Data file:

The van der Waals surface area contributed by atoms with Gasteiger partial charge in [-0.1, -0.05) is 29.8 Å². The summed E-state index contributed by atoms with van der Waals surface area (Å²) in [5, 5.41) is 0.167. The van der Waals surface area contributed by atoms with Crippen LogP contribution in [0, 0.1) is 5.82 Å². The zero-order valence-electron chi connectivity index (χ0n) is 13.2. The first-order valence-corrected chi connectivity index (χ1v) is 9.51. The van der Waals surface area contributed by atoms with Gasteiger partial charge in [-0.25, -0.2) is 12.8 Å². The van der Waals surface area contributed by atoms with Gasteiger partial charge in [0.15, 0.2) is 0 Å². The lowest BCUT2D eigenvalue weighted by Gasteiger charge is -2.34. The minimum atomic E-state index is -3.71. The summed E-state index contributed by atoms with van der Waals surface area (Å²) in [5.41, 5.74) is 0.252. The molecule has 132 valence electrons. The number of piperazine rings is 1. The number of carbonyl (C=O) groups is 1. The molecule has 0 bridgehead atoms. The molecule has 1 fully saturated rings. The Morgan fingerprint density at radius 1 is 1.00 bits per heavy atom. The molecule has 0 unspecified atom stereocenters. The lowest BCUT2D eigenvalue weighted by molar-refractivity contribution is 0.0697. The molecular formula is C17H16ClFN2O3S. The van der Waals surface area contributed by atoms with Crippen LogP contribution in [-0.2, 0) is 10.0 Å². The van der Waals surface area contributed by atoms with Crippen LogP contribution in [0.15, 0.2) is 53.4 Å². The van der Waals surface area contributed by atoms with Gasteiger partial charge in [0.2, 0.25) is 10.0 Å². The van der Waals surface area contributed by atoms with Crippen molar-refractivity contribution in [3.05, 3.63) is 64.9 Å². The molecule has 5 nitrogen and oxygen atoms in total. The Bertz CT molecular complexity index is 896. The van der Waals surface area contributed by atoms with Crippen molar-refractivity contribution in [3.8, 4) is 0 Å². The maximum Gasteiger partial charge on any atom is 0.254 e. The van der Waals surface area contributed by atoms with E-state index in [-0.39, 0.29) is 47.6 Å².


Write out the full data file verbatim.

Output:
The van der Waals surface area contributed by atoms with Gasteiger partial charge in [-0.1, -0.05) is 29.8 Å². The summed E-state index contributed by atoms with van der Waals surface area (Å²) in [5, 5.41) is 0.167. The van der Waals surface area contributed by atoms with Crippen LogP contribution in [0, 0.1) is 5.82 Å². The zero-order valence-electron chi connectivity index (χ0n) is 13.2. The first-order valence-corrected chi connectivity index (χ1v) is 9.51. The van der Waals surface area contributed by atoms with Gasteiger partial charge in [-0.25, -0.2) is 12.8 Å². The van der Waals surface area contributed by atoms with Gasteiger partial charge in [0.15, 0.2) is 0 Å². The lowest BCUT2D eigenvalue weighted by Gasteiger charge is -2.34. The minimum atomic E-state index is -3.71. The summed E-state index contributed by atoms with van der Waals surface area (Å²) in [5.41, 5.74) is 0.252. The molecule has 132 valence electrons. The number of piperazine rings is 1. The number of carbonyl (C=O) groups is 1. The molecule has 0 bridgehead atoms. The molecule has 1 fully saturated rings. The Morgan fingerprint density at radius 1 is 1.00 bits per heavy atom. The molecule has 0 unspecified atom stereocenters. The lowest BCUT2D eigenvalue weighted by molar-refractivity contribution is 0.0697. The molecular formula is C17H16ClFN2O3S. The van der Waals surface area contributed by atoms with Crippen LogP contribution in [-0.2, 0) is 10.0 Å². The van der Waals surface area contributed by atoms with Crippen LogP contribution in [0.15, 0.2) is 53.4 Å². The van der Waals surface area contributed by atoms with Gasteiger partial charge in [0.2, 0.25) is 10.0 Å². The van der Waals surface area contributed by atoms with Crippen molar-refractivity contribution in [3.05, 3.63) is 64.9 Å². The molecule has 5 nitrogen and oxygen atoms in total. The Bertz CT molecular complexity index is 896. The van der Waals surface area contributed by atoms with Crippen molar-refractivity contribution in [3.8, 4) is 0 Å². The maximum Gasteiger partial charge on any atom is 0.254 e. The van der Waals surface area contributed by atoms with E-state index in [-0.39, 0.29) is 47.6 Å².